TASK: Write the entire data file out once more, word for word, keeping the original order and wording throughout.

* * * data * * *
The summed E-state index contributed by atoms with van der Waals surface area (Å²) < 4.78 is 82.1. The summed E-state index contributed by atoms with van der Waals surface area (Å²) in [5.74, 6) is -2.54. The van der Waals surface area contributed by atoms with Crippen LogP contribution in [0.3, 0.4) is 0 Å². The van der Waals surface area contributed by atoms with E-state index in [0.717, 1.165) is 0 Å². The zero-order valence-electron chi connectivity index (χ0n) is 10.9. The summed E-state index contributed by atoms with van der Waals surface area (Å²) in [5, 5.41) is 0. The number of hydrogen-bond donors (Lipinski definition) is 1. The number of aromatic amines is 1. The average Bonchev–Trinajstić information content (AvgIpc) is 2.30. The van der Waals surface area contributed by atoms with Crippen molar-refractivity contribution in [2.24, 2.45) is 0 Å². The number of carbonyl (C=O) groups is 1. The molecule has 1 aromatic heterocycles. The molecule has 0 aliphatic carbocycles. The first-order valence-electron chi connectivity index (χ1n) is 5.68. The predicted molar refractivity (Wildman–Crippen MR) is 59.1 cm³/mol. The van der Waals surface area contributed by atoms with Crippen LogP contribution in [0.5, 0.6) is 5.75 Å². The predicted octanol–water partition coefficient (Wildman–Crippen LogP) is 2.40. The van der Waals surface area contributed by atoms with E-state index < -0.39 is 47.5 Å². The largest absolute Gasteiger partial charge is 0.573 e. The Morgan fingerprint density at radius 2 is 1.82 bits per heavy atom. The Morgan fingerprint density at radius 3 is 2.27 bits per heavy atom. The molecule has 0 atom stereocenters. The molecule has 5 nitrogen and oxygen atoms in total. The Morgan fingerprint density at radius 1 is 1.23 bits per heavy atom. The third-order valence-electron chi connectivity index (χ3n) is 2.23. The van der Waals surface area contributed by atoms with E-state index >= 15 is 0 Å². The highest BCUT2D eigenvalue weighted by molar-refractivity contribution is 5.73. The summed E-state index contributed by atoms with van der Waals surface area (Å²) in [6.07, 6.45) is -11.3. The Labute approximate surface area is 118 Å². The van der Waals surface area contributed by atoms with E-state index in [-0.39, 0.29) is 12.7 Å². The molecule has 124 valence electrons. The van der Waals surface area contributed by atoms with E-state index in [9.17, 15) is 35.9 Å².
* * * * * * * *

The summed E-state index contributed by atoms with van der Waals surface area (Å²) < 4.78 is 82.1. The summed E-state index contributed by atoms with van der Waals surface area (Å²) in [5.74, 6) is -2.54. The van der Waals surface area contributed by atoms with Crippen LogP contribution in [0.3, 0.4) is 0 Å². The van der Waals surface area contributed by atoms with E-state index in [0.717, 1.165) is 0 Å². The zero-order valence-electron chi connectivity index (χ0n) is 10.9. The summed E-state index contributed by atoms with van der Waals surface area (Å²) in [5, 5.41) is 0. The number of hydrogen-bond donors (Lipinski definition) is 1. The number of aromatic amines is 1. The average Bonchev–Trinajstić information content (AvgIpc) is 2.30. The van der Waals surface area contributed by atoms with Crippen molar-refractivity contribution in [2.24, 2.45) is 0 Å². The number of carbonyl (C=O) groups is 1. The molecule has 1 aromatic heterocycles. The molecule has 0 aliphatic carbocycles. The first-order valence-electron chi connectivity index (χ1n) is 5.68. The predicted molar refractivity (Wildman–Crippen MR) is 59.1 cm³/mol. The van der Waals surface area contributed by atoms with Crippen LogP contribution in [0.5, 0.6) is 5.75 Å². The predicted octanol–water partition coefficient (Wildman–Crippen LogP) is 2.40. The van der Waals surface area contributed by atoms with E-state index < -0.39 is 47.5 Å². The largest absolute Gasteiger partial charge is 0.573 e. The Morgan fingerprint density at radius 2 is 1.82 bits per heavy atom. The Morgan fingerprint density at radius 3 is 2.27 bits per heavy atom. The molecule has 0 atom stereocenters. The molecule has 5 nitrogen and oxygen atoms in total. The Morgan fingerprint density at radius 1 is 1.23 bits per heavy atom. The third-order valence-electron chi connectivity index (χ3n) is 2.23. The van der Waals surface area contributed by atoms with E-state index >= 15 is 0 Å². The highest BCUT2D eigenvalue weighted by molar-refractivity contribution is 5.73. The summed E-state index contributed by atoms with van der Waals surface area (Å²) in [6.07, 6.45) is -11.3. The Labute approximate surface area is 118 Å². The van der Waals surface area contributed by atoms with E-state index in [-0.39, 0.29) is 12.7 Å². The molecule has 124 valence electrons. The van der Waals surface area contributed by atoms with E-state index in [9.17, 15) is 35.9 Å².